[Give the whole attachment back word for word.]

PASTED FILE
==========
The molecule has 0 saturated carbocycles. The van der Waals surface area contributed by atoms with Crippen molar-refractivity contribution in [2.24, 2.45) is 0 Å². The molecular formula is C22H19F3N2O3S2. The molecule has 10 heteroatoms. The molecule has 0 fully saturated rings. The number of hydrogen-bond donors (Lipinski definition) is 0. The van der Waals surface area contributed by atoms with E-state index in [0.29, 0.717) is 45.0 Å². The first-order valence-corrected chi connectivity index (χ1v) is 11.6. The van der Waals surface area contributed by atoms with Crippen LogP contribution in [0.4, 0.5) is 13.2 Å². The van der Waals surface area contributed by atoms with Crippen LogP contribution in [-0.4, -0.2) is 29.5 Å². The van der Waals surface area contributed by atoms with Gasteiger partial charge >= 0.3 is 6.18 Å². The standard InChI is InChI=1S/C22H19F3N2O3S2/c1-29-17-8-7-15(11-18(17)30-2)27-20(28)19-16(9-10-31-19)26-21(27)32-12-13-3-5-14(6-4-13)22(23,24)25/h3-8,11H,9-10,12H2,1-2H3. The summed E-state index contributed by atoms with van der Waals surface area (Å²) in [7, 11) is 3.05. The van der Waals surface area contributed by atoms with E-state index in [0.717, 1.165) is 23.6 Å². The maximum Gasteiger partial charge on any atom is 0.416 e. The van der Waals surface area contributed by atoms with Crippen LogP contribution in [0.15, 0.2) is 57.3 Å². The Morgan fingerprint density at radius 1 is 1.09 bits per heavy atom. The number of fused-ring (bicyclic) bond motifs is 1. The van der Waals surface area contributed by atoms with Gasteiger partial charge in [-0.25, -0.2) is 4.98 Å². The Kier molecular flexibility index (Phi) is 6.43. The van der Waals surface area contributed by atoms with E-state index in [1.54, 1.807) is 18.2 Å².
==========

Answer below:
The molecule has 0 saturated carbocycles. The van der Waals surface area contributed by atoms with Crippen molar-refractivity contribution in [2.24, 2.45) is 0 Å². The molecular formula is C22H19F3N2O3S2. The molecule has 10 heteroatoms. The molecule has 0 fully saturated rings. The number of hydrogen-bond donors (Lipinski definition) is 0. The van der Waals surface area contributed by atoms with E-state index in [0.29, 0.717) is 45.0 Å². The first-order valence-corrected chi connectivity index (χ1v) is 11.6. The van der Waals surface area contributed by atoms with Crippen LogP contribution in [0.4, 0.5) is 13.2 Å². The van der Waals surface area contributed by atoms with Crippen LogP contribution in [-0.4, -0.2) is 29.5 Å². The van der Waals surface area contributed by atoms with Gasteiger partial charge >= 0.3 is 6.18 Å². The standard InChI is InChI=1S/C22H19F3N2O3S2/c1-29-17-8-7-15(11-18(17)30-2)27-20(28)19-16(9-10-31-19)26-21(27)32-12-13-3-5-14(6-4-13)22(23,24)25/h3-8,11H,9-10,12H2,1-2H3. The summed E-state index contributed by atoms with van der Waals surface area (Å²) in [7, 11) is 3.05. The van der Waals surface area contributed by atoms with E-state index in [0.717, 1.165) is 23.6 Å². The maximum Gasteiger partial charge on any atom is 0.416 e. The van der Waals surface area contributed by atoms with Crippen LogP contribution in [0.15, 0.2) is 57.3 Å². The Morgan fingerprint density at radius 1 is 1.09 bits per heavy atom. The number of fused-ring (bicyclic) bond motifs is 1. The van der Waals surface area contributed by atoms with Gasteiger partial charge in [-0.25, -0.2) is 4.98 Å². The Kier molecular flexibility index (Phi) is 6.43. The van der Waals surface area contributed by atoms with E-state index in [1.54, 1.807) is 18.2 Å².